Turkey and the European Union have failed to make substantial progress in their accession talks, pushing Turkish Prime Minister Recep Tayyip Erdoğan to once again say that Turkey is seriously considering seeking membership in the Shanghai Cooperation Organization (SCO) as an alternative at a time when the EU's future looks increasingly dim, Today's Zaman reported.
Speaking to reporters during a televised program aired in Kanal 24 late on Friday, Erdoğan said Turkey is now seeking alternative options amid eroding hopes on the EU process with regard to adamant opposition to Turkey's membership by a number of EU member countries.
Touching upon a wide array of issues, Erdoğan said Turkey is seriously considering being part of the SCO.
Turkey was accepted as a dialogue partner by the SCO at its annual summit in Beijing on June 7.
"The fact is that we have not yet given up on the EU process. Egemen Bağış makes his presentation on [Turkey-EU] relations at every Cabinet meeting. He regularly travels throughout Europe," Erdoğan said, citing the government's continuing interest in the EU despite the pessimistic atmosphere.
Regarding ongoing peace talks with the terrorist Kurdistan Workers' Party (PKK), Erdoğan said he is ready to take any risk to end the dispute that has claimed the lives of thousands of people over the past three decades. "I'm aware of the risk I have taken. If there is a fire, extinguish it with water. If I can't, I try to push it away from me, to a point where it cannot hurt me."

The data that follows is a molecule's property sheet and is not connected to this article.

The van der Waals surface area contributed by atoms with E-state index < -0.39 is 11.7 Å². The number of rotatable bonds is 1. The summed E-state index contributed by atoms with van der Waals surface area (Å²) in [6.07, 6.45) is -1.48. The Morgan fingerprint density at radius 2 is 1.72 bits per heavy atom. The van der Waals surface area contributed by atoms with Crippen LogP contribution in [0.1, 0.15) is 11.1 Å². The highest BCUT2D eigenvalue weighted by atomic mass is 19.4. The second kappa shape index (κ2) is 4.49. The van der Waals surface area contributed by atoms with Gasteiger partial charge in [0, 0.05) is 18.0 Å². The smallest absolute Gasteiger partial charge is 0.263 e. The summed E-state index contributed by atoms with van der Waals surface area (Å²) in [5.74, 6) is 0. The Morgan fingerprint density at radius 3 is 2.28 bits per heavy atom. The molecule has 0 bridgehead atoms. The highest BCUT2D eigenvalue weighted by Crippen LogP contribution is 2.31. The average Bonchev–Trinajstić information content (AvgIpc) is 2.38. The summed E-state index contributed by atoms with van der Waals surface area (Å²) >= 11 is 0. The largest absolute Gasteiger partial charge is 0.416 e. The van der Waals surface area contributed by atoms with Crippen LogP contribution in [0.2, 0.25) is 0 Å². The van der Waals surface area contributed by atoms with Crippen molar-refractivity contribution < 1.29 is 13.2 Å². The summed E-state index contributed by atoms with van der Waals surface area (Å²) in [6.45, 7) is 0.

He said Turkey is in the process of finding a solution and that the government is ready to use any instrument in this process to come up with a viable solution.
He also touched upon an ongoing discussion on the definition of the nation in the Constitution. Erdoğan said his party is ready to discuss a new definition and urged other parties to decide whether defining the concept of nation will take place though a constitutional change or if the matter will be settled through a minor change to existing law.
"Some of our friends from the Peace and Democracy Party [BDP] have called me and I told them that it upsets me if they doubt my sincerity," Erdoğan said, calling on BDP deputies to lower the tone of their remarks. Erdoğan said he would not be able to bear the harsh remarks.
"They deliver speeches in Diyarbakır. At the end of the speech they say, 'The prime minister, who backs peace efforts, is bombing our Kurdish brothers.' Why should I bomb my Kurdish brothers?" Erdoğan asked, underlining that Turkey bombs terrorists in the mountains.
Erdoğan also lamented the poor cooperation between the EU and Turkey in the fight against terrorism.
"Nearly three years ago [former French President Nicolas] Sarkozy told me in a G-20 meeting that he had a surprise thing to tell me. He told me France would turn one of the prominent leaders of the terrorist organization over to Turkey. Sarkozy is gone but no one was turned anyone over to us," Erdoğan said.
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